The five gates of the Temple mount were: the two Chuldah gates on the south, used for entry and exit; Kiponos on the west, used for entry and exit; Tadi on the north, which wasn’t used; and the east gate, on which there was a depiction of Shushan, the capital of the Persian empire. [This was in the second Temple, whose construction had been permitted by the Persian king Cyrus.] It was through this gate that the Kohein Gadol would burn the para adumah (red heifer), and through which the cow and those involved in the process would depart for the Mount of Olives.
There were seven gates in the courtyard:* three in the north, three in the south and one in the east. In the north: the fuel gate, the firstborn (animal) gate and the water gate. In the east was the Nikanor gate, which had two chambers, one on either side – the chamber of Pinchas the dresser (who was responsible for the uniforms of the kohanim) and the chamber of those who made the pan flour offerings. (The gates in the north are the subject of the next mishna.)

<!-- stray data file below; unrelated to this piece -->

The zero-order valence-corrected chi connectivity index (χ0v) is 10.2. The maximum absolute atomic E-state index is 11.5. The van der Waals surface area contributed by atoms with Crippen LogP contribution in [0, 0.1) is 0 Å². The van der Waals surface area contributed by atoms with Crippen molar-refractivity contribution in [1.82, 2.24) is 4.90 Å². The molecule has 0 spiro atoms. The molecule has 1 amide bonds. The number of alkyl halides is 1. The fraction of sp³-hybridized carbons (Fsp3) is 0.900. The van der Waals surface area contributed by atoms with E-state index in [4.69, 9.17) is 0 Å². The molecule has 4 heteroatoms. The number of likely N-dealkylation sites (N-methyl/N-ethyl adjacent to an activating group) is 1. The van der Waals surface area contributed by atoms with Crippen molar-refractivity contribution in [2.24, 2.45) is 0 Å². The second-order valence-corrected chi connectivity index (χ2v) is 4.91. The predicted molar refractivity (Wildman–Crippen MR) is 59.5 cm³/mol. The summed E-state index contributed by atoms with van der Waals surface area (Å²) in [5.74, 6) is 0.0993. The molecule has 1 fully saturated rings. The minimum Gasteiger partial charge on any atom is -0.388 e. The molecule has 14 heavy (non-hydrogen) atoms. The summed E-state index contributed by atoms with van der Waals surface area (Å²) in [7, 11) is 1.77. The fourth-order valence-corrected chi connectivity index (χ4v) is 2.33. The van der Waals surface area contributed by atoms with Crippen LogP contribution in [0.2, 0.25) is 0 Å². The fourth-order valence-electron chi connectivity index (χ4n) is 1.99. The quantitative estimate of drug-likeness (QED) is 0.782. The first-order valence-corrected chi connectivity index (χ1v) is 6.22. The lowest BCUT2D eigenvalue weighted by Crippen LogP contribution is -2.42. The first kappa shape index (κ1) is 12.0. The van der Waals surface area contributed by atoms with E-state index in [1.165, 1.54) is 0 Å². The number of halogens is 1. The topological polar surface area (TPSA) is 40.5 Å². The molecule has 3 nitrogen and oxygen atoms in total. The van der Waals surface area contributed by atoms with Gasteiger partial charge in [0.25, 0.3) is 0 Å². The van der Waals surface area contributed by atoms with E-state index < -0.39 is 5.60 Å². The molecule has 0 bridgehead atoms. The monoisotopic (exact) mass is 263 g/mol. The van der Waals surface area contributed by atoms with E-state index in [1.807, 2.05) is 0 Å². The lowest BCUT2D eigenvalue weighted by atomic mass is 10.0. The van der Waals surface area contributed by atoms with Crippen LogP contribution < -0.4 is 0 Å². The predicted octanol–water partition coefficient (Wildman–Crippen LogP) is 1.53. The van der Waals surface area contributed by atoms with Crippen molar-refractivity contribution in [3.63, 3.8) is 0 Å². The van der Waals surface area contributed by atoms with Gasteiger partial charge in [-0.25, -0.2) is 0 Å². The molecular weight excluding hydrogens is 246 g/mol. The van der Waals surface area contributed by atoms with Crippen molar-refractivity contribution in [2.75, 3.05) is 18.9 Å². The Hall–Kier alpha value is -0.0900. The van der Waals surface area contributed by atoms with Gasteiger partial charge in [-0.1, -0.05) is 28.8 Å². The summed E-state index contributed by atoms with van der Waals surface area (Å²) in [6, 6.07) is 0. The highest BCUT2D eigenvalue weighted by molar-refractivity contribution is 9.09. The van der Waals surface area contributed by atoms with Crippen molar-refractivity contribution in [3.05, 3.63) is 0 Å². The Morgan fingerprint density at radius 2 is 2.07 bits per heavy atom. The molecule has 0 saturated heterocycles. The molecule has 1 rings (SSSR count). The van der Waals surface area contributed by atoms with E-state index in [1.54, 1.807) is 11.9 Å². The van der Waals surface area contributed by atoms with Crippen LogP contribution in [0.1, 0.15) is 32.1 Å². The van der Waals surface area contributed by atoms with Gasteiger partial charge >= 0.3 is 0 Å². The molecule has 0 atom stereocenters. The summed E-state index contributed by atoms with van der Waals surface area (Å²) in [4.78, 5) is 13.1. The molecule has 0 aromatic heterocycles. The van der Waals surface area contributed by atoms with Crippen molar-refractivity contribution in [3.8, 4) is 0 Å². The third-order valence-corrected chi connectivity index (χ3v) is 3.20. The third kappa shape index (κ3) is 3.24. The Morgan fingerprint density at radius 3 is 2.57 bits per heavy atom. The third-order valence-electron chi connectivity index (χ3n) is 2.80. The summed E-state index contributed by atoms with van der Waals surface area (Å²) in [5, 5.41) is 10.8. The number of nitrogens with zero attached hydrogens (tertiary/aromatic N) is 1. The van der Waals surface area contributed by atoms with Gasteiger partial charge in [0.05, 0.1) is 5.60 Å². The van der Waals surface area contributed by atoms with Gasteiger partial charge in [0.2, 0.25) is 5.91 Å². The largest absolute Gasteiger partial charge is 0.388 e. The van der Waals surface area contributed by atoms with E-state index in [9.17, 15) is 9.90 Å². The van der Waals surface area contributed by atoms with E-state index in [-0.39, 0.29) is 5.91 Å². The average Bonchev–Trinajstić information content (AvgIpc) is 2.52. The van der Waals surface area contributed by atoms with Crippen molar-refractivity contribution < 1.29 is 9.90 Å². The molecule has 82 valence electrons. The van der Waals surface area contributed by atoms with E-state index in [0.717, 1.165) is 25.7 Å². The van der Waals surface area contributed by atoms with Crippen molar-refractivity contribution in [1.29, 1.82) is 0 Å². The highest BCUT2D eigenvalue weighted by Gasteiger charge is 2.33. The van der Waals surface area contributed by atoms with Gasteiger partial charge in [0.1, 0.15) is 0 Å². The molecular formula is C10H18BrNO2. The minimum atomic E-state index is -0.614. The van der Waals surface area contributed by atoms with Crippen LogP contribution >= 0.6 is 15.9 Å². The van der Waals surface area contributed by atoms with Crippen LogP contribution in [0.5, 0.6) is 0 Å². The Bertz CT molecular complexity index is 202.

*Mishna 1:1 says guards were placed at the five gates of the courtyard. Either there is a difference of opinion as to the number of gates or two of them did not require guards posted. See Tamid 27a for full details.